Protein secondary stucture

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The secondary structure of a protein describes the way in which a polypeptide chain of amino acids are folded. These secondary structures can be separated into 2 section alpha-helicies and a beta-sheet formation, these describe the level of organisation of the specific folding patterns.


An alpha-helix is a right-handed helix that resembles a right-handed spiral staircase. An alpha helix contains hydrogen bonding between the N-H group of every peptide bond and C=O groups that are next to a peptide bond[1]. these are usually located 4 amino acids away from each other but in the same chain. This is what produces the spiralling structure of the alpha-helix. There is 3.6 amino acid residues in each coil turn in the alpha helix[2].

The most common known helix structure is that of DNA, where 2 alpha helices are wound around each other with the complementary base pairing between them holding them together.


The beta-sheet is where one chain of amino acids, form a parallel or antiparallel folded structure with hydrogen bonding between the adjacent strands of the fold, between N-H and C=O groups[3].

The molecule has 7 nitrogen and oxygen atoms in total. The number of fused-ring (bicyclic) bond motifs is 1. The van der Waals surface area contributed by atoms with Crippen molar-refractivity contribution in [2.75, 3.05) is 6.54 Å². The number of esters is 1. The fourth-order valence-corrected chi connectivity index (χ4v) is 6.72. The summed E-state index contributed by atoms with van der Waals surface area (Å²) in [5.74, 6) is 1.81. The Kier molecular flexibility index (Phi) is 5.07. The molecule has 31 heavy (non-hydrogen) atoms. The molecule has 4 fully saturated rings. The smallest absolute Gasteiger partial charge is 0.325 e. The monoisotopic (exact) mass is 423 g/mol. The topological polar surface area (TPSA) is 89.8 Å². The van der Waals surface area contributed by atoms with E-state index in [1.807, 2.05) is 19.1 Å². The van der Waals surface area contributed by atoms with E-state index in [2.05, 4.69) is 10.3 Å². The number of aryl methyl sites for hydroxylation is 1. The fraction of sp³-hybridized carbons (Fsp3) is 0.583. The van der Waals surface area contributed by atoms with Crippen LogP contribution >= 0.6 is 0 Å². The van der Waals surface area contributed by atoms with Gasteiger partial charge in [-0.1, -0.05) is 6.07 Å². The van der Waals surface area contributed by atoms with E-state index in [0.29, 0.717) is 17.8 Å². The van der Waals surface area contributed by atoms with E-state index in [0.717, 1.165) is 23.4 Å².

The antiparallel structure is stronger due to the almost perfect lining up of the strands to make hydrogen bonds that form directly perpendicular to the running strand. The parallel structure isn't as strong however it is still a very rigid structure. Sometimes, these beta sheets are able to twist, thus they are able to form a barrel shape. This is a useful tool as this means they form cylindrical structures which can, for example, be used as passageways and pores[4].


  1. B. Alberts et al. (2014) Essencial Cell Biology 4th edition, Gartland Science, New York
  2. Berg.J, Stryer.L, Tymoczko J, Biochemistry, seventh edition, WH Freeman, 2012, page 39
  3. B. Alberts et al. (2014) Essential Cell Biology 4th edition, Gartland Science, New York
  4. Petsko.G, Ringe.D, Protein Structure and Function, New Science Press, 2004, page 16
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